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Syracuse Bout To Get Paid, Son...

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SEATTLE - SEPTEMBER 11:  Quarterback Ryan Nassib #12 of the Syracuse Orange rushes for a touchdown in the first quarter against the Washington Huskies on September 11 2010 at Husky Stadium in Seattle Washington. (Photo by Otto Greule Jr/Getty Images)
SEATTLE - SEPTEMBER 11: Quarterback Ryan Nassib #12 of the Syracuse Orange rushes for a touchdown in the first quarter against the Washington Huskies on September 11 2010 at Husky Stadium in Seattle Washington. (Photo by Otto Greule Jr/Getty Images)
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Whether or not the Syracuse Orange and Pittsburgh Panthers' impending move to the ACC will be beneficial on the field and in the college football landscape remains to be seen. Much more of a foregone conclusion is the fact that, regardless of how some ACC schools may whine about the TV deal, SU has dollar signs in its eye sockets.

David Teel over at the Daily Press was going through the tax returns of the ACC schools and decided to make some comparisons and conclusions.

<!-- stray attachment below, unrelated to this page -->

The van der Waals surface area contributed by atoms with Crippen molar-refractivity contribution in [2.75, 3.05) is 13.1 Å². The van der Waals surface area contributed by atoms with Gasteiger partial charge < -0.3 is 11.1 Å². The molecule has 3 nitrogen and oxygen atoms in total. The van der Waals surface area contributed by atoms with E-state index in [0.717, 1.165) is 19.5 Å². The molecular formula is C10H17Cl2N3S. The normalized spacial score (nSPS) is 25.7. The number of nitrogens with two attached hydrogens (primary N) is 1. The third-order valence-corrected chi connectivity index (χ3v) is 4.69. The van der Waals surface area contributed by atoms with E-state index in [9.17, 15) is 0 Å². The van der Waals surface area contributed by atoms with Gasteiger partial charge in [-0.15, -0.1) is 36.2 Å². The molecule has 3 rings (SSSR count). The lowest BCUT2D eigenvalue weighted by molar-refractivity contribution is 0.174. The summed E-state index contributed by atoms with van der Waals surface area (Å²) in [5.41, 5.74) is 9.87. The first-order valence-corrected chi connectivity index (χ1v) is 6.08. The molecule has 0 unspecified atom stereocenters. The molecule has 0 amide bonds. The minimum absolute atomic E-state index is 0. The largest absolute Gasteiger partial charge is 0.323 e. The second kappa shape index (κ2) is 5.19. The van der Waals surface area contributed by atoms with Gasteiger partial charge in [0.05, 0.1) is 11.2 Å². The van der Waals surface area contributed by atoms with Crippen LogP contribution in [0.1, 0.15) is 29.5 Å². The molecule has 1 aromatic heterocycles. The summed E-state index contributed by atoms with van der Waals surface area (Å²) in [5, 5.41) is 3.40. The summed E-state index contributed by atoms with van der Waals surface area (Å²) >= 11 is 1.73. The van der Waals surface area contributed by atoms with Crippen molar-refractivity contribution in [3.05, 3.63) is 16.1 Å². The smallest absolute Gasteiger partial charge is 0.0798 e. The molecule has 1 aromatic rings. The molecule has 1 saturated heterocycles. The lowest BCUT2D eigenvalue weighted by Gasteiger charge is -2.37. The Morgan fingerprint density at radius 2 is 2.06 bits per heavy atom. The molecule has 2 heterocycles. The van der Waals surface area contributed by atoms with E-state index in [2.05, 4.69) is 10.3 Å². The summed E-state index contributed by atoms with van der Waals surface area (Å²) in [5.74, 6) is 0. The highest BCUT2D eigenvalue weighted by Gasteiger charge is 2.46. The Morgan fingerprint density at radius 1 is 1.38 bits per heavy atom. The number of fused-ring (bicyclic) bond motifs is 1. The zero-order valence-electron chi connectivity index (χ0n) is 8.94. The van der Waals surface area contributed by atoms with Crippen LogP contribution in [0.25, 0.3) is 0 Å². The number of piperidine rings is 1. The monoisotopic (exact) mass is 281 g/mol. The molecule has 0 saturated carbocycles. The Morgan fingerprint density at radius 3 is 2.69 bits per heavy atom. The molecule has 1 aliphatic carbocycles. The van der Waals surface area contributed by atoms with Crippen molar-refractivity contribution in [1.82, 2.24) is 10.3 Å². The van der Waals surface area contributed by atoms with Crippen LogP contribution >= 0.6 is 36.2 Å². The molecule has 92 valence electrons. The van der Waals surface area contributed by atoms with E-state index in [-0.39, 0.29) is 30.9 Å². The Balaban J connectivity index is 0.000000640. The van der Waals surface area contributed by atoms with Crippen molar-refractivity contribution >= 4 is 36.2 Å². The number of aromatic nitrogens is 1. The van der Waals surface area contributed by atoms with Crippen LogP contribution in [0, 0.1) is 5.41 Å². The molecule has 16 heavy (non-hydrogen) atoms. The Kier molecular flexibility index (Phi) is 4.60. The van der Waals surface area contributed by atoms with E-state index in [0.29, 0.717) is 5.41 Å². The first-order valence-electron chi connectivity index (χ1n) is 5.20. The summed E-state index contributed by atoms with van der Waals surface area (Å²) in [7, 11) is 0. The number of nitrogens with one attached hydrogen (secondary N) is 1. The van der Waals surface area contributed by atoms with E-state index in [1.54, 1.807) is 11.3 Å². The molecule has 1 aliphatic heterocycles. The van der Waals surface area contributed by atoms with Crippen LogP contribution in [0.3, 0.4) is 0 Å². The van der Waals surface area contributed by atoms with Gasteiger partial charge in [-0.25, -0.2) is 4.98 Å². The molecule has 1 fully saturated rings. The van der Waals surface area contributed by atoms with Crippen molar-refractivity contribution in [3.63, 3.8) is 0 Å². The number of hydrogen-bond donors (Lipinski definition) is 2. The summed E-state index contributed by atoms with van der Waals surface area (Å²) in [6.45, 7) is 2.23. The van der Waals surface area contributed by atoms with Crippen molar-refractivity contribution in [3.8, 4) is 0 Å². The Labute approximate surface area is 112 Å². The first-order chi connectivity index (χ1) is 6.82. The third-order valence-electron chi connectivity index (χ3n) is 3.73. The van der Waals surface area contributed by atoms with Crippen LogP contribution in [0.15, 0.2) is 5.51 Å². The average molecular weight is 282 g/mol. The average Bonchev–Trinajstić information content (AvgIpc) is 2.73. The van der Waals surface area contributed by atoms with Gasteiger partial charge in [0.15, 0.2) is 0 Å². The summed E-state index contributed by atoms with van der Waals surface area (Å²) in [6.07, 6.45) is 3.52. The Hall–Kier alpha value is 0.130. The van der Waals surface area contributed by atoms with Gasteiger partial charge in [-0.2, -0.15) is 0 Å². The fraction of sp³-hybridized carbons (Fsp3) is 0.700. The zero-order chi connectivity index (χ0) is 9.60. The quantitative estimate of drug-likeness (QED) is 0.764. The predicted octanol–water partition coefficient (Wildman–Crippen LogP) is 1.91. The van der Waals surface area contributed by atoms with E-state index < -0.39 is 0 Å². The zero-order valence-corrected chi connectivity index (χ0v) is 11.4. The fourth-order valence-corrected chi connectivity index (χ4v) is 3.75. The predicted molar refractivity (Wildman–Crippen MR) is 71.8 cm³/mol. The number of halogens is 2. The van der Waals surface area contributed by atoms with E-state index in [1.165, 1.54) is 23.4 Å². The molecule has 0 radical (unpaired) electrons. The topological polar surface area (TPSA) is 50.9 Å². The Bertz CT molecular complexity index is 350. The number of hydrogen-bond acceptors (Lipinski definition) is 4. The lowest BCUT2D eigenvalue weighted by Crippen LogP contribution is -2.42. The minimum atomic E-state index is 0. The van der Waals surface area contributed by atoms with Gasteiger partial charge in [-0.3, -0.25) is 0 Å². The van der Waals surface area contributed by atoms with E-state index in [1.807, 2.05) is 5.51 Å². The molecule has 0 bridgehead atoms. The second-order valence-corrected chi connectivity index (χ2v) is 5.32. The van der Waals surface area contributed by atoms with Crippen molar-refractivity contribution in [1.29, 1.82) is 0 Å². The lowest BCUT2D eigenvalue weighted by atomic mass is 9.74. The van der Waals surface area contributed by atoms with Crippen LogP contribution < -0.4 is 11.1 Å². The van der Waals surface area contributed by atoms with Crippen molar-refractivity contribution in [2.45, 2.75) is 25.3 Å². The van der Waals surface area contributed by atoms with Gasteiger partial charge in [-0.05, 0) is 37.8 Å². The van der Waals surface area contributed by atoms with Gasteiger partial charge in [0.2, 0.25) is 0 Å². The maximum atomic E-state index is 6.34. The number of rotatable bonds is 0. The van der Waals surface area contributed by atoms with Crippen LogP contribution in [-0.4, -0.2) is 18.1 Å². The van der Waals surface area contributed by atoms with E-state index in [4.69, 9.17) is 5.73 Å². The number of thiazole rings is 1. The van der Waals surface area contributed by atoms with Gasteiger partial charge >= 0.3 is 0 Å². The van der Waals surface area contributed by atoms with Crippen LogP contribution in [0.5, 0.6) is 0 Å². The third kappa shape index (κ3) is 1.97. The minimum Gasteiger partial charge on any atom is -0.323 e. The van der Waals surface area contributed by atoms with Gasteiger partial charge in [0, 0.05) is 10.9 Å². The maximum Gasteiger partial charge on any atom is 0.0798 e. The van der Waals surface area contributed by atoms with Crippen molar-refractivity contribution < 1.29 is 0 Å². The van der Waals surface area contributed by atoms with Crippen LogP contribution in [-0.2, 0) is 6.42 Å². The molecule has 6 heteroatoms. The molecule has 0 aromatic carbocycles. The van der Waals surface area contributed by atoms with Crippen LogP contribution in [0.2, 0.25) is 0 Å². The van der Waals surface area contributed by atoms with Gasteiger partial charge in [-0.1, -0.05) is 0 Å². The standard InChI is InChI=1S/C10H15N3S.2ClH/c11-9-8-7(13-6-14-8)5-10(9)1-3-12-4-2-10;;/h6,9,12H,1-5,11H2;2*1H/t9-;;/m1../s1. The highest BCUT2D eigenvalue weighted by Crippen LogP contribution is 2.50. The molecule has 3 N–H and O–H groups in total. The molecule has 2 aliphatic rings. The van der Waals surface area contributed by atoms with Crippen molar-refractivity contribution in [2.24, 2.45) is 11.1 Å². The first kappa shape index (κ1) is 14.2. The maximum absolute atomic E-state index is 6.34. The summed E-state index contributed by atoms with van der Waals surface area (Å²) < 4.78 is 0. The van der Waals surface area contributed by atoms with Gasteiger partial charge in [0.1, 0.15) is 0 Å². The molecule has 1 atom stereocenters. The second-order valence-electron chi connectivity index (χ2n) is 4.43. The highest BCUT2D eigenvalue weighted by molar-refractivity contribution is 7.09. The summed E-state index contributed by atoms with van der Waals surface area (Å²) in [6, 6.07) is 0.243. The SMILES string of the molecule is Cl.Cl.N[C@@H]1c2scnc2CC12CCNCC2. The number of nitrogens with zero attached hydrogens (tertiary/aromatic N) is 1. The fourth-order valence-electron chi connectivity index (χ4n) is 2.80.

Of all the money the conference has divvied up amongst its schools in the last four years, the Virginia Tech Hokies have taken the biggest bite ($54M) and the Duke Blue Devils have taken the least ($45). The gap between them, which isn't much, comes out to about $2M/year.

The ACC seems to be a little bit more socialist than some of its counterparts, much to the chagrin of Florida State. The gap between the top earners and lowest earners is much smaller than the Pac-10/12 over the same amount of time.

With the new TV deal coming up, the ACC schools will see those numbers increase even more. And regardless of just how much those numbers do rise, it's going to be a boon for SU.

In the last four fiscal years, through 2010-11, the Orange received $30,276,525 from the Big East. The Panthers received $34,486,845. The ACC average for that span was $49,391,094.

Moreover, the ACC’s media revenue is set to increase by 30 percent, and the conference far better positioned than the Big East for college football’s impending four-team playoff and six-bowl hierarchy. The ACC champion will have guaranteed access to those six games; the Big East will not.

I've seen some people asking recently, "What is DOC Gross doing to improve the football program or the facilities?" Well...this. This is what he's doing.

The ACC won't be the richest conference around, not by a long shot. But Syracuse's financial position for the foreseeable future (however foreseeable college sports ever is) is pretty good.